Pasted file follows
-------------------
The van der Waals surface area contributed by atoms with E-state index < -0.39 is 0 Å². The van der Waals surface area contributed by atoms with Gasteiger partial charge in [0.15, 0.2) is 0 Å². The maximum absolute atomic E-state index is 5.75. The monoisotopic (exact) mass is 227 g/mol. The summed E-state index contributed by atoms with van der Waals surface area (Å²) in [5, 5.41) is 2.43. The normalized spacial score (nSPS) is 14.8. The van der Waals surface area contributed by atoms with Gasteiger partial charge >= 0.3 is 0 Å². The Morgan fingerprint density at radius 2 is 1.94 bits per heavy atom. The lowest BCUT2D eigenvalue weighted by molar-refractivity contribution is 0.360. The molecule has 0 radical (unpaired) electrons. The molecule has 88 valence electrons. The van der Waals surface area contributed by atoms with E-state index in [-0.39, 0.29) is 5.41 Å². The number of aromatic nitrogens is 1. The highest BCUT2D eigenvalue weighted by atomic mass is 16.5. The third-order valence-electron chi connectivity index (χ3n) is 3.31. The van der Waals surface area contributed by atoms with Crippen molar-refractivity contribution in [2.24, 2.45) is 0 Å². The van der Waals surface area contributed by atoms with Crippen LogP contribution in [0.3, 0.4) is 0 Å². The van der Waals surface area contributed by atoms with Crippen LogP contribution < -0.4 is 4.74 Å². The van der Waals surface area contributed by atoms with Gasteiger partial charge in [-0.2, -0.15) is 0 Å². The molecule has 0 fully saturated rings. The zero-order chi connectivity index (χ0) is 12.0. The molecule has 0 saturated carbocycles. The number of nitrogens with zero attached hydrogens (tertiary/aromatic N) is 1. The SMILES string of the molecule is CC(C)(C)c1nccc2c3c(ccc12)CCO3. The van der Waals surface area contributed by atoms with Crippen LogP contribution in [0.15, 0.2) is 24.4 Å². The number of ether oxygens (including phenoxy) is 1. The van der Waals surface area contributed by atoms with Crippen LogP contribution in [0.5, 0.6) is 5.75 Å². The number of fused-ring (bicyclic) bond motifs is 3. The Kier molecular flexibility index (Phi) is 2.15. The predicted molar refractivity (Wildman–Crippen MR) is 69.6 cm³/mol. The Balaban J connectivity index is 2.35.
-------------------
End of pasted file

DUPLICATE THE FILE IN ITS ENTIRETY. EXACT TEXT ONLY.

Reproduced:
The van der Waals surface area contributed by atoms with E-state index < -0.39 is 0 Å². The van der Waals surface area contributed by atoms with Gasteiger partial charge in [0.15, 0.2) is 0 Å². The maximum absolute atomic E-state index is 5.75. The monoisotopic (exact) mass is 227 g/mol. The summed E-state index contributed by atoms with van der Waals surface area (Å²) in [5, 5.41) is 2.43. The normalized spacial score (nSPS) is 14.8. The van der Waals surface area contributed by atoms with Gasteiger partial charge >= 0.3 is 0 Å². The Morgan fingerprint density at radius 2 is 1.94 bits per heavy atom. The lowest BCUT2D eigenvalue weighted by molar-refractivity contribution is 0.360. The molecule has 0 radical (unpaired) electrons. The molecule has 88 valence electrons. The van der Waals surface area contributed by atoms with E-state index in [-0.39, 0.29) is 5.41 Å². The number of aromatic nitrogens is 1. The highest BCUT2D eigenvalue weighted by atomic mass is 16.5. The third-order valence-electron chi connectivity index (χ3n) is 3.31. The van der Waals surface area contributed by atoms with Crippen molar-refractivity contribution in [2.24, 2.45) is 0 Å². The van der Waals surface area contributed by atoms with Crippen LogP contribution in [0.3, 0.4) is 0 Å². The van der Waals surface area contributed by atoms with Crippen LogP contribution < -0.4 is 4.74 Å². The van der Waals surface area contributed by atoms with Gasteiger partial charge in [-0.2, -0.15) is 0 Å². The molecule has 0 fully saturated rings. The zero-order chi connectivity index (χ0) is 12.0. The molecule has 0 saturated carbocycles. The number of nitrogens with zero attached hydrogens (tertiary/aromatic N) is 1. The SMILES string of the molecule is CC(C)(C)c1nccc2c3c(ccc12)CCO3. The van der Waals surface area contributed by atoms with Crippen LogP contribution in [0.15, 0.2) is 24.4 Å². The number of ether oxygens (including phenoxy) is 1. The van der Waals surface area contributed by atoms with Crippen LogP contribution in [0.5, 0.6) is 5.75 Å². The number of fused-ring (bicyclic) bond motifs is 3. The Kier molecular flexibility index (Phi) is 2.15. The predicted molar refractivity (Wildman–Crippen MR) is 69.6 cm³/mol. The Balaban J connectivity index is 2.35.